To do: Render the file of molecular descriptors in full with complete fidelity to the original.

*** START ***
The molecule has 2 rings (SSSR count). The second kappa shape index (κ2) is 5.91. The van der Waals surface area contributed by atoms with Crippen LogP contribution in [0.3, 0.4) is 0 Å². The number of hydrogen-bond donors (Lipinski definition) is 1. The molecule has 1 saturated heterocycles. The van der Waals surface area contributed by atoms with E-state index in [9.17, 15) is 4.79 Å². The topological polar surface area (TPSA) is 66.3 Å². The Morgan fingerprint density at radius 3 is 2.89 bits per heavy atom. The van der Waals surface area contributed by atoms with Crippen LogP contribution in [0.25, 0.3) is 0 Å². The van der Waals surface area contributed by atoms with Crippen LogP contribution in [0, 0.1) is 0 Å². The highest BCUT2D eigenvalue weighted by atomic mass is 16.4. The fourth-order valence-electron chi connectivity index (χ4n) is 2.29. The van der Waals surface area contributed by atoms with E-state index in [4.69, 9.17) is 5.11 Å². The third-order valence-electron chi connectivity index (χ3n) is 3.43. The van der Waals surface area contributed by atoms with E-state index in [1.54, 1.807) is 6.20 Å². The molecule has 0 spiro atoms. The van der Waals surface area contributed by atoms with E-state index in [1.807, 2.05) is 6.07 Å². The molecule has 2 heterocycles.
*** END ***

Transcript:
The molecule has 2 rings (SSSR count). The second kappa shape index (κ2) is 5.91. The van der Waals surface area contributed by atoms with Crippen LogP contribution in [0.3, 0.4) is 0 Å². The number of hydrogen-bond donors (Lipinski definition) is 1. The molecule has 1 saturated heterocycles. The van der Waals surface area contributed by atoms with E-state index in [9.17, 15) is 4.79 Å². The topological polar surface area (TPSA) is 66.3 Å². The Morgan fingerprint density at radius 3 is 2.89 bits per heavy atom. The van der Waals surface area contributed by atoms with Crippen LogP contribution in [0.25, 0.3) is 0 Å². The van der Waals surface area contributed by atoms with Crippen LogP contribution in [0, 0.1) is 0 Å². The highest BCUT2D eigenvalue weighted by atomic mass is 16.4. The fourth-order valence-electron chi connectivity index (χ4n) is 2.29. The van der Waals surface area contributed by atoms with E-state index in [4.69, 9.17) is 5.11 Å². The third-order valence-electron chi connectivity index (χ3n) is 3.43. The van der Waals surface area contributed by atoms with E-state index in [1.54, 1.807) is 6.20 Å². The molecule has 0 spiro atoms. The van der Waals surface area contributed by atoms with E-state index in [1.807, 2.05) is 6.07 Å². The molecule has 2 heterocycles.